Redback spider find at Paparoa ‘no cause for alarm’
8 Dec 2016
Officials say there is little risk to the public after the discovery of an Australian redback spider at Paparoa; the first confirmed Northland finding in more than 25 years.
The spider – a mature female Australian redback – was captured by a Paparoa man in his backyard recently and handed into Northland Regional Council staff in Dargaville for identification.
Subsequent tests by the Ministry for Primary Industries (MPI) had confirmed the spider was indeed a redback, which is established in other parts of New Zealand, and experts believed the North specimen had originated from one of those existing populations.
Local health officials say the redback’s discovery poses a low risk to public health, but have alerted hospital emergency department staff to the possibility of people ‘presenting with spider bites’.
Don McKenzie, the Northland Regional Council’s Biosecurity Manager, says the larger female spiders are responsible for almost all cases of redbacks biting humans, although it’s rare for them to do so and usually only happens if they are disturbed or trapped in clothing.
The redback with a pencil for scale. Its distinctive markings can be seen on the underside of its hour-glass shaped abdomen.
While bites could be painful, there had been no recorded deaths attributed to a redback bite anywhere in Australasia since the development of an anti-venom more than 50 years ago.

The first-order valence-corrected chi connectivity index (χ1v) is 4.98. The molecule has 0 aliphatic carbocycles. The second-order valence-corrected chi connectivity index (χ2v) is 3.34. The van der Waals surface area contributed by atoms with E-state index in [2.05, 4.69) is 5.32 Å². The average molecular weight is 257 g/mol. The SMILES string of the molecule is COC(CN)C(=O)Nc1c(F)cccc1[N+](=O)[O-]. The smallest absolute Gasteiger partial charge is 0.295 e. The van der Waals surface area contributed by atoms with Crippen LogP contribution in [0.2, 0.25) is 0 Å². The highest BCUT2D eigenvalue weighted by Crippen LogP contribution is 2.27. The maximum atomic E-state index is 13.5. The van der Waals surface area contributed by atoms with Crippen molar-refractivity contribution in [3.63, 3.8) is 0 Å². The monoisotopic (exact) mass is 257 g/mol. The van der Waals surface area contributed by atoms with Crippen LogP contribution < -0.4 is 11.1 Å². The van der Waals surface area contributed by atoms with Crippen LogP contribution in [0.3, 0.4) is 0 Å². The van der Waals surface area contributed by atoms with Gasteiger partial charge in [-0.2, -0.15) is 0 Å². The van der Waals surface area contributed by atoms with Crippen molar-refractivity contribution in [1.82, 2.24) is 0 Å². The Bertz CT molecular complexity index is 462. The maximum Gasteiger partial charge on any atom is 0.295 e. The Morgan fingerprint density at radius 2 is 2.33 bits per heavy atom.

Mr McKenzie says the regional council’s role with redbacks is limited to any biosecurity risks they might pose.
“However, we think it’s a common sense to point out – to Kaipara residents in particular – that given this discovery they might like to take a little bit extra care when working in and around sand dunes, under old logs, and in back yards, as the spider can hide under garden implements and sheds.”
Redbacks typically conceal themselves in dark, dry, sheltered spaces and are most active in the late afternoon and evening.
They can be distinguished by an orangey/red strip running down their back and a distinctive red ‘hour glass’ shape on the bottom of their abdomen.
“The bite reportedly causes a sharp pain similar to a pinprick and may lead to localised redness, pain and sweating.”
Occasionally the pain and sweating may spread and stomach pain may occur. Aches in muscles and joints, nausea and vomiting, and increased heart rate and blood pressure can also result.
Mr McKenzie says anyone who thinks they may have been bitten by a redback should seek urgent medical treatment.
“This is a very rare find, but if anyone else in Northland does find or suspect a spider is a redback you can call MPI on their pest and disease hot line (0800 80 99 66).”